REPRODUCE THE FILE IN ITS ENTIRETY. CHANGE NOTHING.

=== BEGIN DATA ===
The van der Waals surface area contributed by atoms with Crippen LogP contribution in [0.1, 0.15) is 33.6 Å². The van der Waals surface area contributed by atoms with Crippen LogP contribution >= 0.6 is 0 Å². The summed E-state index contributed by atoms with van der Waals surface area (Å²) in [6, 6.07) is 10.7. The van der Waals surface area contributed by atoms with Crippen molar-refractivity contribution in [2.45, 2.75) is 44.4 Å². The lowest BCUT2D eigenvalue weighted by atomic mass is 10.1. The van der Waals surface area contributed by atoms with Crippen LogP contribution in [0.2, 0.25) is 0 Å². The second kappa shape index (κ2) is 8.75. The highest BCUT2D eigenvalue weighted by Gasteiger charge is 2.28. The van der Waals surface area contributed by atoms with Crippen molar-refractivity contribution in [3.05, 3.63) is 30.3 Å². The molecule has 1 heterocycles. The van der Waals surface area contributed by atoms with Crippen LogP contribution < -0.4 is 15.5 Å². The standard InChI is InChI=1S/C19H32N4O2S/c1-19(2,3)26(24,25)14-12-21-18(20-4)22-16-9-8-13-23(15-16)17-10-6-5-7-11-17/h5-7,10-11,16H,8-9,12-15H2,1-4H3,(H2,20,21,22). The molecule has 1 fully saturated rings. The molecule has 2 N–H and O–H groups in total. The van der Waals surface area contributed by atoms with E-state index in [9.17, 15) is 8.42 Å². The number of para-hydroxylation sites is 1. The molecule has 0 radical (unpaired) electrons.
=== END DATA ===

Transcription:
The van der Waals surface area contributed by atoms with Crippen LogP contribution in [0.1, 0.15) is 33.6 Å². The van der Waals surface area contributed by atoms with Crippen LogP contribution >= 0.6 is 0 Å². The summed E-state index contributed by atoms with van der Waals surface area (Å²) in [6, 6.07) is 10.7. The van der Waals surface area contributed by atoms with Crippen molar-refractivity contribution in [2.45, 2.75) is 44.4 Å². The lowest BCUT2D eigenvalue weighted by atomic mass is 10.1. The van der Waals surface area contributed by atoms with Crippen LogP contribution in [0.2, 0.25) is 0 Å². The second kappa shape index (κ2) is 8.75. The highest BCUT2D eigenvalue weighted by Gasteiger charge is 2.28. The van der Waals surface area contributed by atoms with Crippen molar-refractivity contribution in [3.05, 3.63) is 30.3 Å². The molecule has 1 heterocycles. The van der Waals surface area contributed by atoms with Crippen LogP contribution < -0.4 is 15.5 Å². The standard InChI is InChI=1S/C19H32N4O2S/c1-19(2,3)26(24,25)14-12-21-18(20-4)22-16-9-8-13-23(15-16)17-10-6-5-7-11-17/h5-7,10-11,16H,8-9,12-15H2,1-4H3,(H2,20,21,22). The molecule has 1 fully saturated rings. The molecule has 2 N–H and O–H groups in total. The van der Waals surface area contributed by atoms with E-state index in [9.17, 15) is 8.42 Å². The number of para-hydroxylation sites is 1. The molecule has 0 radical (unpaired) electrons.